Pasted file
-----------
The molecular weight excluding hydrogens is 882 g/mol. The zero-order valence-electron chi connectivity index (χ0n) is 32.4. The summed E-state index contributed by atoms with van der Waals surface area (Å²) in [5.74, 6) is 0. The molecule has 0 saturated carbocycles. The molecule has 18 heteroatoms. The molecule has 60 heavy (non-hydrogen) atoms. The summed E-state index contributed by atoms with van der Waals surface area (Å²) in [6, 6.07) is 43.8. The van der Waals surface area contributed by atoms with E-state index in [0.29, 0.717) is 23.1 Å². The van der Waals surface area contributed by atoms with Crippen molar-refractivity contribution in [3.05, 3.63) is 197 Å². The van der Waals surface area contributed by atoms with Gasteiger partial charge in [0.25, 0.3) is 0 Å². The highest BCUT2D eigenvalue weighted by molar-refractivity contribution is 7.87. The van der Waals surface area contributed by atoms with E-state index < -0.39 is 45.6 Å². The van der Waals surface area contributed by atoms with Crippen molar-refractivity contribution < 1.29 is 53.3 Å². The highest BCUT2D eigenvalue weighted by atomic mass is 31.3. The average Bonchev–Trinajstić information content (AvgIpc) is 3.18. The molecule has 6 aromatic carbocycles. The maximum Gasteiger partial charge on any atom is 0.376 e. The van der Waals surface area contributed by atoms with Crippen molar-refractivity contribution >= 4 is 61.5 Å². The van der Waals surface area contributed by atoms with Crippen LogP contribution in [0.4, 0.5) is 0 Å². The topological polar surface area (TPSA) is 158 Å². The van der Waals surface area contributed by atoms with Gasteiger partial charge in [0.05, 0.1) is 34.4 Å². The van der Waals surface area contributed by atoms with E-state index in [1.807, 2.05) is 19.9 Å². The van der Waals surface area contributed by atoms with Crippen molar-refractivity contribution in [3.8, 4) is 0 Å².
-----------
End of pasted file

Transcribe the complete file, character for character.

The molecular weight excluding hydrogens is 882 g/mol. The zero-order valence-electron chi connectivity index (χ0n) is 32.4. The summed E-state index contributed by atoms with van der Waals surface area (Å²) in [5.74, 6) is 0. The molecule has 0 saturated carbocycles. The molecule has 18 heteroatoms. The molecule has 60 heavy (non-hydrogen) atoms. The summed E-state index contributed by atoms with van der Waals surface area (Å²) in [6, 6.07) is 43.8. The van der Waals surface area contributed by atoms with E-state index in [0.29, 0.717) is 23.1 Å². The van der Waals surface area contributed by atoms with Crippen molar-refractivity contribution in [3.05, 3.63) is 197 Å². The van der Waals surface area contributed by atoms with Gasteiger partial charge in [0.25, 0.3) is 0 Å². The highest BCUT2D eigenvalue weighted by molar-refractivity contribution is 7.87. The van der Waals surface area contributed by atoms with E-state index < -0.39 is 45.6 Å². The van der Waals surface area contributed by atoms with Crippen molar-refractivity contribution < 1.29 is 53.3 Å². The highest BCUT2D eigenvalue weighted by atomic mass is 31.3. The average Bonchev–Trinajstić information content (AvgIpc) is 3.18. The molecule has 6 aromatic carbocycles. The maximum Gasteiger partial charge on any atom is 0.376 e. The van der Waals surface area contributed by atoms with Crippen molar-refractivity contribution >= 4 is 61.5 Å². The van der Waals surface area contributed by atoms with Crippen LogP contribution in [0.4, 0.5) is 0 Å². The topological polar surface area (TPSA) is 158 Å². The van der Waals surface area contributed by atoms with Gasteiger partial charge in [0.05, 0.1) is 34.4 Å². The van der Waals surface area contributed by atoms with E-state index in [1.807, 2.05) is 19.9 Å². The van der Waals surface area contributed by atoms with Crippen molar-refractivity contribution in [3.8, 4) is 0 Å².